A brilliant writer/Ph.D/published author/professional editor called me yesterday. One I deeply respect. She told me she’d just read Daughter of the Drunk at the Bar, and wanted to know why I was not promoting it. She loved it (to put it mildly, it’s almost embarrassing the gushing things she said about it). She thinks I should be getting it out there, trying to sell it more. She said she hated the back cover, it’s all caps and looks unprofessional, and she said there are five typos, but she loved it anyway. She’s the type of super detailed, super editor and writerly writer I feel most intimidated by. I’m still absorbing the things she said and am flabbergasted she took time out of her busy day to call me.

I don’t know what to do with this information. I’d kind of given up on my book. I was convinced it was amateur, and that maybe I wasn’t a real writer.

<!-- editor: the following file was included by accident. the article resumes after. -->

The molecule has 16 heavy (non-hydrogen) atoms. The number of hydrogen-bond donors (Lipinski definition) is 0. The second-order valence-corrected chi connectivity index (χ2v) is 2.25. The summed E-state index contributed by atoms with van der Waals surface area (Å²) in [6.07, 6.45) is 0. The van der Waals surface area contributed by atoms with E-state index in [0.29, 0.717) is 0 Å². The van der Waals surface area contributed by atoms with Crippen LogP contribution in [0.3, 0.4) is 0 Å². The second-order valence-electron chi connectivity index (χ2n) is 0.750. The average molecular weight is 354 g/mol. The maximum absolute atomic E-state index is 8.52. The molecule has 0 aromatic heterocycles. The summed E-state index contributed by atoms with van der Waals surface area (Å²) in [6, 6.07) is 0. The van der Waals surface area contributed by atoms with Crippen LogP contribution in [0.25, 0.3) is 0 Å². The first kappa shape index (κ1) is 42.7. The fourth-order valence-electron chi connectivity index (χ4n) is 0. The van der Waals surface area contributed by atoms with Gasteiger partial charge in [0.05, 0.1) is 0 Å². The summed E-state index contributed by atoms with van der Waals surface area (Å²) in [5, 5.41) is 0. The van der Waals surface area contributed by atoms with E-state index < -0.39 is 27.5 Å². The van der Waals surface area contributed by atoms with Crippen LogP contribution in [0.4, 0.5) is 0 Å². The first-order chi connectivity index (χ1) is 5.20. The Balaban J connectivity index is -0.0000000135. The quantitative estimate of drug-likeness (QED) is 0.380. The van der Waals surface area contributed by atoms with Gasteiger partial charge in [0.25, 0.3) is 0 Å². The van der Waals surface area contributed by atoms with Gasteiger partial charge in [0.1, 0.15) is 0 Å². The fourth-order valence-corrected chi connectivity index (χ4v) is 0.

Initial reactions to the book from many people in my life were curious. Some were plain afraid to read it and didn’t. Some of the people closest to me read it and then didn’t mention it. So of course I took that to mean it sucked. Others who did read it said things like, “Oh it was so difficult to read,” or “Oh it was so painful to read,” or “I don’t usually read that kind of book,” and it filled me with shame. I felt guilty to have burdened them with my story.

The woman I spoke with yesterday said just because something might be difficult to read, doesn’t mean people shouldn’t read it. She said she wants everyone to read it. She thinks it has the potential to help a lot of people, particularly kids growing up in alcoholic homes. She freaking compared it to Angela’s Ashes. And then I fainted.